Rubber glove exports likely to expand to RM19bil


Low: The demand for rubber gloves is expected to remain strong.

Low: The demand for rubber gloves is expected to remain strong.

Margma expects global demand to go up 15%

KUALA LUMPUR: The Malaysian rubber glove industry anticipates that exports will rise to RM18.8bil this year, representing a 16% increase from the value recorded last year.

The country currently holds 63% of the global market share and hopes to increase its share to between 65% and 68% in the next two years.

The second biggest producer of rubber gloves is Thailand with 21% global market share, followed by China and Indonesia with 5% and 3% share respectively.

The Malaysian Rubber Glove Manufacturers Association (Margma) told a press conference yesterday that global demand stood at 268 billion gloves per year, and the industry expected an annual growth in demand of 15%.

Margma president Denis Low said that while the United States is the world’s biggest importer of rubber gloves, Asia – particularly China and India – was seen as the driver of growth moving forward.

The United States has a per capital usage of rubber gloves of 75 pairs, followed by Europe with about 50 pairs per capita.

He said the usage for rubber gloves in China and India was relatively small, at about two and three pairs per capita respectively, but was expected to see a steep increase in demand due to growing affluence.

“In the future, if India and China, with their combined population of 2.5 billion people use even one third of the number of gloves the United States is currently using, imagine the level of demand for the product,” he said.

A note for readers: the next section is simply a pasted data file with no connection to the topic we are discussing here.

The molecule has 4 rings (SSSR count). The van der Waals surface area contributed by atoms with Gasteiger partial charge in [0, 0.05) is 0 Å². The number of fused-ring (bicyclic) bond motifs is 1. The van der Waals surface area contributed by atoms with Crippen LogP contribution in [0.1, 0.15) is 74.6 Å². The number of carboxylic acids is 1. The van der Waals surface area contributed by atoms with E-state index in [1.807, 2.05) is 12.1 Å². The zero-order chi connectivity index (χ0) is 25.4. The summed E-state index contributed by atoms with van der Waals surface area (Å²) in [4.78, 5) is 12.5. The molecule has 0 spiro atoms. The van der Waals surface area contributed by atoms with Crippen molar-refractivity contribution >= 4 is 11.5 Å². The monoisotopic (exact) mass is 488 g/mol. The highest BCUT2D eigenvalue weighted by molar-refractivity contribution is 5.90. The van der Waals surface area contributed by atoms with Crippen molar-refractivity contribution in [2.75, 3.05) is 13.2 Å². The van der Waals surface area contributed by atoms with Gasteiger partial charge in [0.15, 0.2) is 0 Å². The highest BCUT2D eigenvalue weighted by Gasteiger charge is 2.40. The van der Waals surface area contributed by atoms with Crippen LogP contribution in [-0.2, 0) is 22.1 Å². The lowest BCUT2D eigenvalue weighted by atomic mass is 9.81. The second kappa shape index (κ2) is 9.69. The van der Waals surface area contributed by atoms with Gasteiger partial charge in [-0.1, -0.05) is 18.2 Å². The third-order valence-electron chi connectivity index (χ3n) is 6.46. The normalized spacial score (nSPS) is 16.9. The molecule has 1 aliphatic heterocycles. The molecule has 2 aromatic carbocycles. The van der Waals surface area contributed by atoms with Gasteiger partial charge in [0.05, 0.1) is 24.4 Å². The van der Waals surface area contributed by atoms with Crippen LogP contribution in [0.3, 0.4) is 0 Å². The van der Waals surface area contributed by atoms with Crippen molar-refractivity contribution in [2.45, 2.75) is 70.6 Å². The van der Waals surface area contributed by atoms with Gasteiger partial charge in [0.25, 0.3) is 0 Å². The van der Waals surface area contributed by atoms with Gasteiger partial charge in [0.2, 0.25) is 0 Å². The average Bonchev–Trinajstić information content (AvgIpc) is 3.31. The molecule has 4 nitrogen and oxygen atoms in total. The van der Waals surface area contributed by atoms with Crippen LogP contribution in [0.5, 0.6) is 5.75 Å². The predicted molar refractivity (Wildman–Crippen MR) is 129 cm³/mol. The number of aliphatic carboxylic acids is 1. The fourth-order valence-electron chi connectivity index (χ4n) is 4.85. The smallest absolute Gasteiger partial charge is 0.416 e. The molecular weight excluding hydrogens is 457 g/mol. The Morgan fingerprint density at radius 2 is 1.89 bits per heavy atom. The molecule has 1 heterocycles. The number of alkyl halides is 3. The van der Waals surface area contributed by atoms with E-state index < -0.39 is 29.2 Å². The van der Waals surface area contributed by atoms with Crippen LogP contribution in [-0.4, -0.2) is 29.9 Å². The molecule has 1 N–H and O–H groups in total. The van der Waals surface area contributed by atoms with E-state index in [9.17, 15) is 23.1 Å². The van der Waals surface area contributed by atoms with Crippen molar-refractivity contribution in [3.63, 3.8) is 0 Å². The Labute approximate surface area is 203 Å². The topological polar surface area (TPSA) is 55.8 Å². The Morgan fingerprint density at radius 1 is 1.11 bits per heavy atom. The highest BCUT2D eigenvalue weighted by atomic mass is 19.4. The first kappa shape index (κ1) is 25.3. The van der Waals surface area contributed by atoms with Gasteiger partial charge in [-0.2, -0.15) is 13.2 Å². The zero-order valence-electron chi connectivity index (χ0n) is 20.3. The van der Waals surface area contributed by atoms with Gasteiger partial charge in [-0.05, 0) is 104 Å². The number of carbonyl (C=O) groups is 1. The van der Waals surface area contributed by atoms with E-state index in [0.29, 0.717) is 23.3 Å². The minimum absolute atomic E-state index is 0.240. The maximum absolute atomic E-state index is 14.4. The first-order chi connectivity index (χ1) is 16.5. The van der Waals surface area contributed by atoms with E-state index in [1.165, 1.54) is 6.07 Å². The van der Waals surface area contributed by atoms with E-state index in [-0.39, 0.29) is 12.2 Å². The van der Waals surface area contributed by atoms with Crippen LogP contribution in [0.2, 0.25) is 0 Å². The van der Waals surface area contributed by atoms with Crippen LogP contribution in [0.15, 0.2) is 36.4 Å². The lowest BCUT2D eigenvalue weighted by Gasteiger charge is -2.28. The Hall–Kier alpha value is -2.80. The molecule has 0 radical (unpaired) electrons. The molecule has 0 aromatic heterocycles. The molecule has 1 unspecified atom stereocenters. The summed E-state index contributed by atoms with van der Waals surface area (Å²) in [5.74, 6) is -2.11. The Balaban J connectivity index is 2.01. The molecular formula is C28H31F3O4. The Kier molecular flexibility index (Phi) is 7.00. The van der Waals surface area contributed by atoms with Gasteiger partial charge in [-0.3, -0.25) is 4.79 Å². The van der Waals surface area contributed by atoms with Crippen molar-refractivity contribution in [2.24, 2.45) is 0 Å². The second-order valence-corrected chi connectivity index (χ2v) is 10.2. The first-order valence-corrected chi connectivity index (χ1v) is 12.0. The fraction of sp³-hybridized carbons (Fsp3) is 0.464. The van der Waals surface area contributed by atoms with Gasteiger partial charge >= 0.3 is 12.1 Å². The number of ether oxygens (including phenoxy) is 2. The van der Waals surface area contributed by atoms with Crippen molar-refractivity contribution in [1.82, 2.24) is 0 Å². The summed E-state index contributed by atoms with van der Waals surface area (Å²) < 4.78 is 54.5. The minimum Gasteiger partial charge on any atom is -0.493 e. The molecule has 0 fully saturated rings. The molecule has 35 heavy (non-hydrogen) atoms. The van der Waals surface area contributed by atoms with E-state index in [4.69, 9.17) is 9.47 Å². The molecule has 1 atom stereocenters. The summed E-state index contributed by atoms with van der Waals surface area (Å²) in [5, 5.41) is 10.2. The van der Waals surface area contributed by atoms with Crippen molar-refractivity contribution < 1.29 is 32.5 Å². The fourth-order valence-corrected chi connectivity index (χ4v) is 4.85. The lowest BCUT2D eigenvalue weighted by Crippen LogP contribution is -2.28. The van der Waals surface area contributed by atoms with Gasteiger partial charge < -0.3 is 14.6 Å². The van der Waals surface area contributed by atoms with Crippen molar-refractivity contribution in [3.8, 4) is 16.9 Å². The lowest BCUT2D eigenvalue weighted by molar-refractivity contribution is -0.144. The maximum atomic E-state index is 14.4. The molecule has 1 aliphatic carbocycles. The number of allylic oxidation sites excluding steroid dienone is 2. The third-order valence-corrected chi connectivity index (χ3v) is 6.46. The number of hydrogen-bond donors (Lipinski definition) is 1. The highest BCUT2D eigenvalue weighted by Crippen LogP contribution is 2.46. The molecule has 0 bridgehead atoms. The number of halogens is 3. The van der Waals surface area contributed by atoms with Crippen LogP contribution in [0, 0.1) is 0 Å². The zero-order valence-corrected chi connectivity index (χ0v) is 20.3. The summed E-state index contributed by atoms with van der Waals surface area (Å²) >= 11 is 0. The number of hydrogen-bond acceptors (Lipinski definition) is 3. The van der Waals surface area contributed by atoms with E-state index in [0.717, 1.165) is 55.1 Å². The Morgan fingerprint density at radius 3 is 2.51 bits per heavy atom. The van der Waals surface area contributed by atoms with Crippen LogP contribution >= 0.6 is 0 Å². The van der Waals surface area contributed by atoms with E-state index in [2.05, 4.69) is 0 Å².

The association also sees mimimum impact for the industry from the ongoing US-China trade war, as well as from the impending increase of minimum wage in Malaysia.

It also expected the US dollar to remain strong, and benefit Malaysian exporters.

“While a trade war is never a good thing, the demand for rubber gloves is expected to remain strong as they remain an essential item in the healthcare industry,” he said.

The increase in minimum wage, he added, would be “manageable” for the industry as productivity per worker continued to rise as well.

On the challenges facing the industry, Margma vice-president Dr S. Supramaniam said about 90% of the latex requirements for the industry was currently imported, mostly from Thailand, despite Malaysia being a producer of rubber.

He said this was due the majority of smallholders in the country preferring to produce dry rubber instead of latex.

“We are in talks with the government to look at how to encourage smallholders to produce more latex.

“The government is studying several options such as providing them with incentives,” he said.

He said the industry aimed to source 30% and 40% of its requirements for latex from the domestic market in the next three to four years.

Margma is organising the Ninth International Rubber Glove Conference and Exhibition 2018. The three-day event will begin from Sept 4 at the Kuala Lumpur Convention Centre. The event is open to the public and entrance is free.

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